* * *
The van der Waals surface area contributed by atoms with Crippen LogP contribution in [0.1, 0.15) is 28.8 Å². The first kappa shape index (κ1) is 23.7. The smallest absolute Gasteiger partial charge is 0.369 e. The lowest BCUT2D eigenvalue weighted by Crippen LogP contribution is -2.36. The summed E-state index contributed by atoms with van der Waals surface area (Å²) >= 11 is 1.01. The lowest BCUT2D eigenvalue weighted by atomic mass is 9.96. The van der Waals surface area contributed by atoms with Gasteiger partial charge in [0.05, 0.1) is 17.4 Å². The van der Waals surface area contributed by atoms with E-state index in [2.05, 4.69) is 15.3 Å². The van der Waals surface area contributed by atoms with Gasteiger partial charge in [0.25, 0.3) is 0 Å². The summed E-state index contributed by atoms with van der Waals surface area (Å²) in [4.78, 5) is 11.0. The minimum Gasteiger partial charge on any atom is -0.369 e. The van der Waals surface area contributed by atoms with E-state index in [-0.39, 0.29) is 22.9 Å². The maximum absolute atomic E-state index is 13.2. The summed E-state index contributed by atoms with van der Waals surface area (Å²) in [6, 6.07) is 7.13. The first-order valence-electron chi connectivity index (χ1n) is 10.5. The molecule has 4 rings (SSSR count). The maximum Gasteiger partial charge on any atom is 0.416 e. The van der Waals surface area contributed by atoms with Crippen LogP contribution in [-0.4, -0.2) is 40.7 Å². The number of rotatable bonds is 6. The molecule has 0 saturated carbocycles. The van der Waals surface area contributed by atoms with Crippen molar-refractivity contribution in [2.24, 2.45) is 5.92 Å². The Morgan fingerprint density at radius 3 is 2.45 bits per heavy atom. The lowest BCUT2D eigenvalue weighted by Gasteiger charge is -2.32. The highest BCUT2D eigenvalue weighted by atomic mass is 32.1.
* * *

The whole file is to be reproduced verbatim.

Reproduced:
The van der Waals surface area contributed by atoms with Crippen LogP contribution in [0.1, 0.15) is 28.8 Å². The first kappa shape index (κ1) is 23.7. The smallest absolute Gasteiger partial charge is 0.369 e. The lowest BCUT2D eigenvalue weighted by Crippen LogP contribution is -2.36. The summed E-state index contributed by atoms with van der Waals surface area (Å²) >= 11 is 1.01. The lowest BCUT2D eigenvalue weighted by atomic mass is 9.96. The van der Waals surface area contributed by atoms with Gasteiger partial charge in [0.05, 0.1) is 17.4 Å². The van der Waals surface area contributed by atoms with E-state index in [2.05, 4.69) is 15.3 Å². The van der Waals surface area contributed by atoms with Gasteiger partial charge in [0.25, 0.3) is 0 Å². The summed E-state index contributed by atoms with van der Waals surface area (Å²) in [4.78, 5) is 11.0. The minimum Gasteiger partial charge on any atom is -0.369 e. The van der Waals surface area contributed by atoms with E-state index in [-0.39, 0.29) is 22.9 Å². The maximum absolute atomic E-state index is 13.2. The summed E-state index contributed by atoms with van der Waals surface area (Å²) in [6, 6.07) is 7.13. The first-order valence-electron chi connectivity index (χ1n) is 10.5. The molecule has 4 rings (SSSR count). The maximum Gasteiger partial charge on any atom is 0.416 e. The van der Waals surface area contributed by atoms with Crippen LogP contribution in [-0.4, -0.2) is 40.7 Å². The number of rotatable bonds is 6. The molecule has 0 saturated carbocycles. The van der Waals surface area contributed by atoms with Crippen molar-refractivity contribution in [2.24, 2.45) is 5.92 Å². The Morgan fingerprint density at radius 3 is 2.45 bits per heavy atom. The lowest BCUT2D eigenvalue weighted by Gasteiger charge is -2.32. The highest BCUT2D eigenvalue weighted by atomic mass is 32.1.